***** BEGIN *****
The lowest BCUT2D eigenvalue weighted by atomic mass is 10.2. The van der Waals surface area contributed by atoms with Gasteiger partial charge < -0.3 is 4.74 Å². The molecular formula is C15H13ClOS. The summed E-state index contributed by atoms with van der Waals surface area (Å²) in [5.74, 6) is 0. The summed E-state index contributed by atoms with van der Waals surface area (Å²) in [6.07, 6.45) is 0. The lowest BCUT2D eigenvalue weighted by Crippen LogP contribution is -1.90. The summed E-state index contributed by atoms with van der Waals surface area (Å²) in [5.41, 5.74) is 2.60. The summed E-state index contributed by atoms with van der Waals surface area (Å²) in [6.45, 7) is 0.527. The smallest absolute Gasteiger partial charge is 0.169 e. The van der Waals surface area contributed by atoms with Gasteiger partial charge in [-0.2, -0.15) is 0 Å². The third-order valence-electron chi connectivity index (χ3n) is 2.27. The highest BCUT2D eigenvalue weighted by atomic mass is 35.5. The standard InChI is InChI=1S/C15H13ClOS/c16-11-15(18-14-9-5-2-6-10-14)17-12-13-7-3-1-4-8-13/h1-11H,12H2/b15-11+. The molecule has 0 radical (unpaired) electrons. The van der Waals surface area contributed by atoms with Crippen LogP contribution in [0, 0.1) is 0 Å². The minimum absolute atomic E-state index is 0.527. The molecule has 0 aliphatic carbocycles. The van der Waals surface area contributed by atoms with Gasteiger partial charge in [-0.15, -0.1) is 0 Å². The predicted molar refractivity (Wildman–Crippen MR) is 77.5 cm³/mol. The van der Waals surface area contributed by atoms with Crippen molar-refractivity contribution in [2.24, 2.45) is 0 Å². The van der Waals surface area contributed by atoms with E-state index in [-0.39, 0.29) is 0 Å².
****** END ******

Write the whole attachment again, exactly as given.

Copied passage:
The lowest BCUT2D eigenvalue weighted by atomic mass is 10.2. The van der Waals surface area contributed by atoms with Gasteiger partial charge < -0.3 is 4.74 Å². The molecular formula is C15H13ClOS. The summed E-state index contributed by atoms with van der Waals surface area (Å²) in [5.74, 6) is 0. The summed E-state index contributed by atoms with van der Waals surface area (Å²) in [6.07, 6.45) is 0. The lowest BCUT2D eigenvalue weighted by Crippen LogP contribution is -1.90. The summed E-state index contributed by atoms with van der Waals surface area (Å²) in [5.41, 5.74) is 2.60. The summed E-state index contributed by atoms with van der Waals surface area (Å²) in [6.45, 7) is 0.527. The smallest absolute Gasteiger partial charge is 0.169 e. The van der Waals surface area contributed by atoms with Gasteiger partial charge in [-0.2, -0.15) is 0 Å². The third-order valence-electron chi connectivity index (χ3n) is 2.27. The highest BCUT2D eigenvalue weighted by atomic mass is 35.5. The standard InChI is InChI=1S/C15H13ClOS/c16-11-15(18-14-9-5-2-6-10-14)17-12-13-7-3-1-4-8-13/h1-11H,12H2/b15-11+. The molecule has 0 radical (unpaired) electrons. The van der Waals surface area contributed by atoms with Crippen LogP contribution in [0, 0.1) is 0 Å². The minimum absolute atomic E-state index is 0.527. The molecule has 0 aliphatic carbocycles. The van der Waals surface area contributed by atoms with Gasteiger partial charge in [-0.15, -0.1) is 0 Å². The predicted molar refractivity (Wildman–Crippen MR) is 77.5 cm³/mol. The van der Waals surface area contributed by atoms with Crippen molar-refractivity contribution in [2.24, 2.45) is 0 Å². The van der Waals surface area contributed by atoms with E-state index in [-0.39, 0.29) is 0 Å².